Takata has admitted that its airbag inflators are defective, resulting in a massive recall of 33.8 million vehicles in the U.S.
“Takata has agreed to confirm that Takata airbag inflators are defective,” said Anthony Foxx, the U.S. transportation sectary. “It is fair to say this is the most complex consumer recall in U.S. history.”
The National Highway Traffic Safety Administration (NHTSA) has been pushing Takata to declare these vehicles defective since November and even implemented a $14,000 a day fine against the company in February for not cooperating with investigators. The fine has been suspended as Takata signed a Consent Order today which requires the company to cooperate fully with all regulatory actions that NHTSA undertakes as part of its investigation.
So far, the Takata airbag recall has affected about 17 million vehicles in the U.S., which means today’s announcement roughly doubles the size of the recall.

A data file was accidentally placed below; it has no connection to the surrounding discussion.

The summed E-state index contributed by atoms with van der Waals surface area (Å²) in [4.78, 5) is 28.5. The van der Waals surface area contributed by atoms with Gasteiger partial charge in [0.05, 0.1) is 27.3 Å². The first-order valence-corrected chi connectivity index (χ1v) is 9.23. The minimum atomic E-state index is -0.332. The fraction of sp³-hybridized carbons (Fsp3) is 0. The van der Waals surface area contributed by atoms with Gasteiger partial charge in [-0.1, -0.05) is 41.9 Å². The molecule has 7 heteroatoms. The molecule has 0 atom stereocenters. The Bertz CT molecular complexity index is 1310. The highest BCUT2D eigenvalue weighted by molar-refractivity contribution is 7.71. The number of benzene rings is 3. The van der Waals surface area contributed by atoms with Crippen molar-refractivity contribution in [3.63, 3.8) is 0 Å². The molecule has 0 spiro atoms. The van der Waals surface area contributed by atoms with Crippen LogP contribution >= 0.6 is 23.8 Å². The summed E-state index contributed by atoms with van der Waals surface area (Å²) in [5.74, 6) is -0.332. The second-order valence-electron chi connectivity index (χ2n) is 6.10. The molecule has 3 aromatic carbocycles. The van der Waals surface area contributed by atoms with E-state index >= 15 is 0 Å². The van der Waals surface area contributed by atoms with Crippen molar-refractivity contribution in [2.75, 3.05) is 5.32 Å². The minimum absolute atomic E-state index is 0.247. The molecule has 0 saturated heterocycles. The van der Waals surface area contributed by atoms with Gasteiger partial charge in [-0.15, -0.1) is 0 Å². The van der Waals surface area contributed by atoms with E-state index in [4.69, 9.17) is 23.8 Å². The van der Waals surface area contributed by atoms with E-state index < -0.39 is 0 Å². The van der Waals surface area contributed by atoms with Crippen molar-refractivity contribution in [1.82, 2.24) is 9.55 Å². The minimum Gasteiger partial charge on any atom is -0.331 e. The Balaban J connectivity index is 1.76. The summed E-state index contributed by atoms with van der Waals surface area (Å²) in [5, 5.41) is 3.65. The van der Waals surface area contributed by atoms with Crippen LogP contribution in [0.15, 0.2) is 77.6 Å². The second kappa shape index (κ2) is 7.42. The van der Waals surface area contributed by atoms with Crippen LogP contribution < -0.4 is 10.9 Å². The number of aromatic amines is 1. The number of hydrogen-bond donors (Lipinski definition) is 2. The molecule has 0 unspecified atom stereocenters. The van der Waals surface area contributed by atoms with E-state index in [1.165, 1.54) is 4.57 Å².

Faulty Takata airbag inflators are linked to six deaths and more than 100 injuries, as they can rupture, causing metal shrapnel to be hurled at the occupants of the vehicle. The Japanese supplier has not pinpointed the root cause of the defect yet, simply saying that the propellant can degrade over time, increasing the risk of a rupture. Outside investigations point to moisture slowly seeping into the inflator, causing the chemical structure of the propellant to change. So far, areas with high humidity have been prioritized, but today’s announcement affects vehicles all over the country.
NHTSA will now oversee the replacement of the faulty inflators and has already begun a formal legal process to get the process going. The replacement inflators will be tested by NHTSA to ensure they are safe, while the replacement process will prioritize vehicle repair based on highest risk in terms of vehicle age and geographic location.
No more fines were announced by NHTSA today, but the current investigation may result in more penalties against Takata.
More details on the affected vehicles are expected to be released by individual automakers in the coming days.